RABAT - Like Asia did in the second half of the 20th century, Africa can move up to the economic big leagues only if it can manage to industrialize and learn to increase its productivity

The future of the continent as a whole, notes economist François Fadi Farra, will not depend on one single economic model to fit every African country. But while each country has its own specificities, Fadi Farra stresses that joining efforts within a large free trade area would be a great advantage.

However, following the footsteps of the Asian dragons is no easy feat. According to economist Greg Mills, Africa still lacks assets that are essential to be competitive: energy for instance, but also infrastructures, physical and cultural, financial resources and (skilled) human resources. The manufacturing sector has seen a 17% drop in the past few years.

So what is the best solution? Boosting industry with foreign investments, or relying on local funds? According to Mills it is essential to develop local businesses: they are at the heart of African development, even if Foreign Direct Investments (FDIs) should not to be neglected.

In order to catch up with international standards, local businesses need the support of the public sector. Mills believes that government funding and support play an essential part in protecting emerging industry. Case in point, he says, is an industrial park in South Africa that used to have 129 production plants. Today, the measures of government support have all been lifted, and there is only one manufacturing plant left.

According to an international businessman who wished to remain anonymous, Africa suffers from a lack of overall organization. He thinks the costs related to transactions and production should be reduced. The business environment also has a great influence on investment decisions, and should not be neglected.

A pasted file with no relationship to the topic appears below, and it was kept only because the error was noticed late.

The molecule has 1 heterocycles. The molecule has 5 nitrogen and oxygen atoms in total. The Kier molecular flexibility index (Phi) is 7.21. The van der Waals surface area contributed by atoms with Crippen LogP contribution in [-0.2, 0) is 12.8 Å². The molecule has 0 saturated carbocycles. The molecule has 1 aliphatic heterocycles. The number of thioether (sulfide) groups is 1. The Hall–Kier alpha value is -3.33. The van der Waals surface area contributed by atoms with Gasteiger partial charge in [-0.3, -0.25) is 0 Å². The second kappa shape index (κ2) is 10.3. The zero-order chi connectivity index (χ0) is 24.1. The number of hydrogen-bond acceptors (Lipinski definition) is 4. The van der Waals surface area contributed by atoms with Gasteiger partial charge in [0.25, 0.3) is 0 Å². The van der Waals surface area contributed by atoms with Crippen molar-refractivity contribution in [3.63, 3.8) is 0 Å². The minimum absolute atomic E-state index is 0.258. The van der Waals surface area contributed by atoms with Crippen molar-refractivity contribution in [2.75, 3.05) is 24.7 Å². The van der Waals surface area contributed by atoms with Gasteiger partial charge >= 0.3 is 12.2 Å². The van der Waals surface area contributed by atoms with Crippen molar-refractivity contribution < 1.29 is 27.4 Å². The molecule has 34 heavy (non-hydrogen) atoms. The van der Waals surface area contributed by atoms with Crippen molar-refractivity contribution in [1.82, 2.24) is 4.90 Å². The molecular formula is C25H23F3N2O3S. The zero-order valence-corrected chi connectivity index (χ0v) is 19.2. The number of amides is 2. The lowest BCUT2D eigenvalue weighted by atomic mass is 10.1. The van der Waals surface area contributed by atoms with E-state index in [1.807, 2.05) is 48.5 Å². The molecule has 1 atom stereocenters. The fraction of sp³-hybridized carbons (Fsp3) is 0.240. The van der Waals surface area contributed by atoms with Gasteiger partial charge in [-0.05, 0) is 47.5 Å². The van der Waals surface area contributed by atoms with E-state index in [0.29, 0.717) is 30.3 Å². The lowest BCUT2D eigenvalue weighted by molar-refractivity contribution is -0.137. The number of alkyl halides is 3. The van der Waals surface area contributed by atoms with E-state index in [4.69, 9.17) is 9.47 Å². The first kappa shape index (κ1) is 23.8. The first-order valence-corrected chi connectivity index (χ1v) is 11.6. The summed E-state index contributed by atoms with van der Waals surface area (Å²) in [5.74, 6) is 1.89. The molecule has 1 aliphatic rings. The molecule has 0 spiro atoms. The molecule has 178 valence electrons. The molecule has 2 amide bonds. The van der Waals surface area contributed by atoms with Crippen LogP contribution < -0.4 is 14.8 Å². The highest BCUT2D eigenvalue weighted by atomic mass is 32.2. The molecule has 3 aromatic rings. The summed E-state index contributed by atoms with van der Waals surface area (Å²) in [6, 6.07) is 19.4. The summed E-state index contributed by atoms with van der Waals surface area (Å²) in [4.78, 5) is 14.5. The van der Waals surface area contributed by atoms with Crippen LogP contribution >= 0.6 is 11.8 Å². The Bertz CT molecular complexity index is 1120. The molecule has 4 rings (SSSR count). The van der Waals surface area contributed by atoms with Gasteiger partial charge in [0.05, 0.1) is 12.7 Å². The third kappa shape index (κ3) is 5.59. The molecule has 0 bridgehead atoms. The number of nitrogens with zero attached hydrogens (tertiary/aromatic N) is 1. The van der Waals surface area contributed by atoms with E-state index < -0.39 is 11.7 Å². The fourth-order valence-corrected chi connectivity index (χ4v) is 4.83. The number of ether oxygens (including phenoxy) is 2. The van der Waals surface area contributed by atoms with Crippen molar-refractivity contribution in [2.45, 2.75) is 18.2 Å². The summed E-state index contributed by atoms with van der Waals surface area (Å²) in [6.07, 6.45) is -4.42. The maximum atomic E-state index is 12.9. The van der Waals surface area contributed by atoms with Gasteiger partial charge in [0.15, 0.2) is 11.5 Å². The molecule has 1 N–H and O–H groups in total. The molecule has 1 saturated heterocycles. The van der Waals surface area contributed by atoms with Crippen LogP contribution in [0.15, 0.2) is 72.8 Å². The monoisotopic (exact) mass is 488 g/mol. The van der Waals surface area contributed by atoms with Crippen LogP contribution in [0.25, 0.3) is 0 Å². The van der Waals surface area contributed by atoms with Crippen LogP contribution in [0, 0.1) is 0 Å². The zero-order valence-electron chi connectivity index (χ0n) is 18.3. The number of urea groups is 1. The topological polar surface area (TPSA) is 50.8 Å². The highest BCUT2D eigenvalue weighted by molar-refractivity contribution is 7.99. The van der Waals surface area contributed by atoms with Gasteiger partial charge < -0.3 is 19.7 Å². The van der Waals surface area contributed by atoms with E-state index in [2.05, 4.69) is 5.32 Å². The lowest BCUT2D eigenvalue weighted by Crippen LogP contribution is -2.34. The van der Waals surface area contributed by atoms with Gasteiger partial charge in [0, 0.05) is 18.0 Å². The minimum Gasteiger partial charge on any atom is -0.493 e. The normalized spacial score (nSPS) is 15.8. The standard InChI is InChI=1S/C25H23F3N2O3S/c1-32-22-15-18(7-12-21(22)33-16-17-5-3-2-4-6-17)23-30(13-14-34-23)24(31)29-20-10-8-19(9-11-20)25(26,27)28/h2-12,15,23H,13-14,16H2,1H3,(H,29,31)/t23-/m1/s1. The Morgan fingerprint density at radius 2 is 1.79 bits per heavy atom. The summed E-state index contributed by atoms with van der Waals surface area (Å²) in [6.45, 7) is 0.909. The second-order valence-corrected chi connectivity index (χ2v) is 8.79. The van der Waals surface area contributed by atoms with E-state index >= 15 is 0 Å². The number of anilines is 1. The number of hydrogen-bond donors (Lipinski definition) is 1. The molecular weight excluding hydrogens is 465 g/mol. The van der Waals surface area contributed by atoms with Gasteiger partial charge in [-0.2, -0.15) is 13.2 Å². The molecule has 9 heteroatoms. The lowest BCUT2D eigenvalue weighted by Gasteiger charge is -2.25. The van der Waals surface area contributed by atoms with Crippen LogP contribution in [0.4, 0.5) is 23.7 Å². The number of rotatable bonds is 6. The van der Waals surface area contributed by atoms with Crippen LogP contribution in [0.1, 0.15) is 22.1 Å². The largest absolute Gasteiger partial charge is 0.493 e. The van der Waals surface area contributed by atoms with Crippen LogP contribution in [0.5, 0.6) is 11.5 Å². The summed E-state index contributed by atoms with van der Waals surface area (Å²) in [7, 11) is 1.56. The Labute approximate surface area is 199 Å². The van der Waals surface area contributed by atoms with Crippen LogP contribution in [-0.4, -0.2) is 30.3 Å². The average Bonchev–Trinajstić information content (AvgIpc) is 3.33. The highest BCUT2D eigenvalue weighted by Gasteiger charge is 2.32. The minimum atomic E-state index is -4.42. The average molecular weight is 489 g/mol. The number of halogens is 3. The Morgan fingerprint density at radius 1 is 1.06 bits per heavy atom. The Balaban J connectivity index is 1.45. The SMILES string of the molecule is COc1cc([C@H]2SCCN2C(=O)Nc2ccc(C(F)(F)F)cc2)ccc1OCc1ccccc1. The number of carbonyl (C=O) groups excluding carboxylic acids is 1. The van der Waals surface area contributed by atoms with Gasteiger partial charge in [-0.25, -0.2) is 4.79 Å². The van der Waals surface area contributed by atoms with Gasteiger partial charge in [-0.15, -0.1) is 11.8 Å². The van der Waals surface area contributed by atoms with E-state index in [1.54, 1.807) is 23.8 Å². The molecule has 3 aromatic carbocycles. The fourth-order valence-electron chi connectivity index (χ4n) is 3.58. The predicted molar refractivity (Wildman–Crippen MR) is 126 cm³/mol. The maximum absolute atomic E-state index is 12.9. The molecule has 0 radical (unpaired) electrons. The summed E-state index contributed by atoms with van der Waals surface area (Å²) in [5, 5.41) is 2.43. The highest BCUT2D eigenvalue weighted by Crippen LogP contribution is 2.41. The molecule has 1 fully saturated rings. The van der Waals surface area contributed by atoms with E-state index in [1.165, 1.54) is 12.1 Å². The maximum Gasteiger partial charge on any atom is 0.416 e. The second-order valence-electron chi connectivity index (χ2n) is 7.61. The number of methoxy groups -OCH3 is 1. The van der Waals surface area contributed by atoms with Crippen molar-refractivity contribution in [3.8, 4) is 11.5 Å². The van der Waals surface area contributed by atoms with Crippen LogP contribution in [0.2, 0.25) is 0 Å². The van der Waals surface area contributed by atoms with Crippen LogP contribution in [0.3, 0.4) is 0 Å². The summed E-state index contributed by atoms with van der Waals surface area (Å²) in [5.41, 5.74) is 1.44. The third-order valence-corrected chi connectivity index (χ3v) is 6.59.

He also points at the spirit of entrepreneurship on the continent: “We insist too much on growth and not enough on employment.” For him, an entrepreneur must see risk as an opportunity and not as a threat or a danger: “When facing a tiger, some immediately think about fleeing, whereas the Chinese businessman asks himself how to tame it,” he says.

Not ready for stability

Failures also come from insufficient knowledge and business strategy. The school system is often held responsible for these failings, due to its obvious lack of efficiency. Mills points out that it wrongly focuses on memorization rather than analysis and the building of a critical mind.

Regulation is another obstacle to the development of companies. According to American billionaire Ronald Lauder, who gave 60% of his money to non-profit organizations, Africa should change its fiscal system in order to attract more investments. The complexity of legal systems and fiscal regulations, combined with the absence of tax exemptions are scaring investors off, he says.

A financial manager denounces the numerous differences between legal systems, which go to show that “Africa is not ready yet for political and economical stability.”

With more than 85 million jobs risk being transferred to China in the coming years, national elites in every country are also to blame for this “unhealthy growth” that cannot meet the job demand.

“We wrongly insist on growth rather than employment. Sometimes growth can actually harm employment,” the manager insists.

This brings another question to the table. What are the priorities of African officials on the employment front? Making jobs more temporary, more durable, or simply more decent?